Corina Leung received her Bachelor of Interior Architecture degree from the University of New South Wales, Australia. After beginning her professional career in Sydney, she relocated to Shanghai before returning to her native Hong Kong. Prior to joining LWK+PARTNERS in 2018 Leung worked with several international architecture firms, planning and designing large-scale commercial interior projects across Hong Kong, Macau, China, Southeast Asia and Australia.
What are your strategic plans for the business?
LWK + PARTNERS is an international architecture, interior design and urban planning firm with 34 years of solid experience in delivering award winning projects to esteemed clients. Originally established in Hong Kong in 1985, we now have 11 studios throughout Asia and the Middle East, with 1000 multi-disciplinary staff and over 2000 projects under our belt.
The addition of the Singapore office is a strategic step in further strengthening LWK’s global position in the market. Our big goal is to extend LWK’s footprint and help promote our brand across South East Asia region, covering LWK’s full range of services. Large-scale real estate developments are ideal opportunities for us to offer our design and architectural services and grow LWK + PARTNERS’s portfolio internationally.
We are looking at establishing LWK + PARTNERS as a global architecture firm. Our goal for the next two years would be to strengthen our presence in MENA and to grow strategically across South East Asia and its promising developing markets.
What are the main operational challenges you face in Singapore?
Launching a new regional office comes with many inevitable challenges. While our HK and China studios have worked with some of Asia’s most prestigious developers, we are not expecting any free rides here in Singapore and we know that we need to prove ourselves in this market. Singapore is a small and competitive market where the industry relies on existing long-term partners for architecture services while MENA is still very welcoming towards new players. That being said, we benefit from a strong reputation in Asia Pacific - thanks to our directors and large clients portfolio , which makes it easier for us to approach prospective clients.
What projects are your currently working on?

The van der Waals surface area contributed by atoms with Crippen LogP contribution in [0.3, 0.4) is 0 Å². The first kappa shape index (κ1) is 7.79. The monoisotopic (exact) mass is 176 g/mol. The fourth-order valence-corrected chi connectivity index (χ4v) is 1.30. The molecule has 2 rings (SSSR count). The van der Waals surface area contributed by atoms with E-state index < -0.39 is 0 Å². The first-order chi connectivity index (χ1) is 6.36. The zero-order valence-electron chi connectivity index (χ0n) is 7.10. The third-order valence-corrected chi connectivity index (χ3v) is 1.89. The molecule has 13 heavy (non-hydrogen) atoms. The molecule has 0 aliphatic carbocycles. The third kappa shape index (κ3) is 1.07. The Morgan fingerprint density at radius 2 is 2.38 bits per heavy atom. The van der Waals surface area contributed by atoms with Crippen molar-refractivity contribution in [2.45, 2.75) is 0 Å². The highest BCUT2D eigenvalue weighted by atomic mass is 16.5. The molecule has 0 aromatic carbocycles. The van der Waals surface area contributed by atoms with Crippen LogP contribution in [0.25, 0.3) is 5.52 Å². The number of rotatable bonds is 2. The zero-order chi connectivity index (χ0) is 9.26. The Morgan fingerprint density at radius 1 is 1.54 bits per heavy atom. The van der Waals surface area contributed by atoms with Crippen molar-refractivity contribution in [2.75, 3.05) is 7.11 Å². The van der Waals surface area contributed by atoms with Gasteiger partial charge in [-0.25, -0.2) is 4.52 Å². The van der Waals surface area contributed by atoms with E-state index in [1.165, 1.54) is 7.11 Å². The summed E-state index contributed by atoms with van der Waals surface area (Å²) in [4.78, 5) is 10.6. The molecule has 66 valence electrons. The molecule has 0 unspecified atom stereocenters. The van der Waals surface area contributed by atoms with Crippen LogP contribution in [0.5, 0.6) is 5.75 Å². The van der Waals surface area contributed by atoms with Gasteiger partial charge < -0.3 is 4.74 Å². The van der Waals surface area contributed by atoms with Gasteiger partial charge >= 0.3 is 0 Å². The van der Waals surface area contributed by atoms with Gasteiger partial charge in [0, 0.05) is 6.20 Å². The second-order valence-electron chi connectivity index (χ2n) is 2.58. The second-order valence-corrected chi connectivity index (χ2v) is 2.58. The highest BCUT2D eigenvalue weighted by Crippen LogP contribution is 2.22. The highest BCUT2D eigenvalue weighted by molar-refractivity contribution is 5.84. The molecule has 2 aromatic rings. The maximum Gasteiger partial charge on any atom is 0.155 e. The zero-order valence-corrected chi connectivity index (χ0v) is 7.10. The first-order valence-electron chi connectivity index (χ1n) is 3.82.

Our MENA office is currently working on a massive bridge project that is destined to cross Dubai Creek and which will be 380m long and 60m high. The intention for the Hanging Garden Bridge was not to create just a practical structure over a body of water but to make it a destination in itself. Our architects were inspired by the hanging gardens of Babylon and designed a “living” bridge covered with plants and trees. Dubai is renowned for its spectacular structure and buildings and we hope our bridge will contribute to enhancing the city’s unique architectural landscape.
What are the current trends in retail design?
With the rise of millennials, retail brands are facing an urgent need to adapt in order to survive. Social consciousness and environmentally friendly products are now at the centre of concerns. This extends to both brands’ products and to stores and the environment where shopping is done, which needs to reflect the brand’s involvement. Developing innovative shopping centres with a sustainable mindset that both keep attracting visitors and creating deep meaningful spaces for human interaction are our main focus points. Shoppers nowadays tend to be more driven by experiences. This has forced retail stores and malls to come up with immersive experiences that are not necessarily meant to drive a purchase but simply to attract and retain visitors. We design malls with this in mind and the last to date was K11 Musea. The entire complex was thought as an experience with plenty of Instagrammable and interactive sights meant to generate traffic.
The current trend of experiential retail will keep on gaining strength as consumers are becoming more demanding and no longer satisfied by brick and mortar outlets. The use of virtual reality, augmented reality and connected objects within the stores will become mandatory to stay competitive and attract prospects. Architects and designers will have to adapt and learn how to include seamlessly all these elements within their concepts.